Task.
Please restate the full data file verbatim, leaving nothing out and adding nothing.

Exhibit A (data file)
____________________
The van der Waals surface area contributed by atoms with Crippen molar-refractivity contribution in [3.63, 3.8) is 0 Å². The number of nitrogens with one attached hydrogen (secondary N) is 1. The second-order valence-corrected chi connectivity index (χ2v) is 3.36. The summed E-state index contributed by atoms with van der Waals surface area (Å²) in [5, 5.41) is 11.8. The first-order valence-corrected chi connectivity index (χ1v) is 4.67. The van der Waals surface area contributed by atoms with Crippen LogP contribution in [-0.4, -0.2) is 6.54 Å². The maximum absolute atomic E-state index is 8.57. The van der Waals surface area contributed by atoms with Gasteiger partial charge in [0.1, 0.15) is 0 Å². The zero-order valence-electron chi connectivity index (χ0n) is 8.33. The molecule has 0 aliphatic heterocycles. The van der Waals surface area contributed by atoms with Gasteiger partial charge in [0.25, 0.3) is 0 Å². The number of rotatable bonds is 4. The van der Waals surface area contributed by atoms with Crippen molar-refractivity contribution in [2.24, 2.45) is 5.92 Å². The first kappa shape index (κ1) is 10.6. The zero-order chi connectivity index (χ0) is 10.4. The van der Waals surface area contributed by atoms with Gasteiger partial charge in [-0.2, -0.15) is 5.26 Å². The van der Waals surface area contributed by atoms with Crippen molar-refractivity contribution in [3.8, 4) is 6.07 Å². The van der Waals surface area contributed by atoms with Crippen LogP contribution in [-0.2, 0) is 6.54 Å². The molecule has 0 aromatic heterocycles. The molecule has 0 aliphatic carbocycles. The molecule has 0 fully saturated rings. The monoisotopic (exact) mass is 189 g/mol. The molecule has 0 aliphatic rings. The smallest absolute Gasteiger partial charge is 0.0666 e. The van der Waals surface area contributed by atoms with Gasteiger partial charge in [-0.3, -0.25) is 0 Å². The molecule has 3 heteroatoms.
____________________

The van der Waals surface area contributed by atoms with Crippen molar-refractivity contribution in [3.63, 3.8) is 0 Å². The number of nitrogens with one attached hydrogen (secondary N) is 1. The second-order valence-corrected chi connectivity index (χ2v) is 3.36. The summed E-state index contributed by atoms with van der Waals surface area (Å²) in [5, 5.41) is 11.8. The first-order valence-corrected chi connectivity index (χ1v) is 4.67. The van der Waals surface area contributed by atoms with Crippen LogP contribution in [-0.4, -0.2) is 6.54 Å². The maximum absolute atomic E-state index is 8.57. The van der Waals surface area contributed by atoms with Gasteiger partial charge in [0.1, 0.15) is 0 Å². The zero-order valence-electron chi connectivity index (χ0n) is 8.33. The molecule has 0 aliphatic heterocycles. The van der Waals surface area contributed by atoms with Gasteiger partial charge in [0.25, 0.3) is 0 Å². The number of rotatable bonds is 4. The van der Waals surface area contributed by atoms with Crippen molar-refractivity contribution in [2.24, 2.45) is 5.92 Å². The first kappa shape index (κ1) is 10.6. The zero-order chi connectivity index (χ0) is 10.4. The van der Waals surface area contributed by atoms with Gasteiger partial charge in [-0.2, -0.15) is 5.26 Å². The van der Waals surface area contributed by atoms with Crippen molar-refractivity contribution in [3.8, 4) is 6.07 Å². The van der Waals surface area contributed by atoms with Crippen LogP contribution in [-0.2, 0) is 6.54 Å². The molecule has 0 aromatic heterocycles. The molecule has 0 aliphatic carbocycles. The molecule has 0 fully saturated rings. The monoisotopic (exact) mass is 189 g/mol. The molecule has 0 aliphatic rings. The smallest absolute Gasteiger partial charge is 0.0666 e. The van der Waals surface area contributed by atoms with Gasteiger partial charge in [-0.3, -0.25) is 0 Å². The molecule has 3 heteroatoms.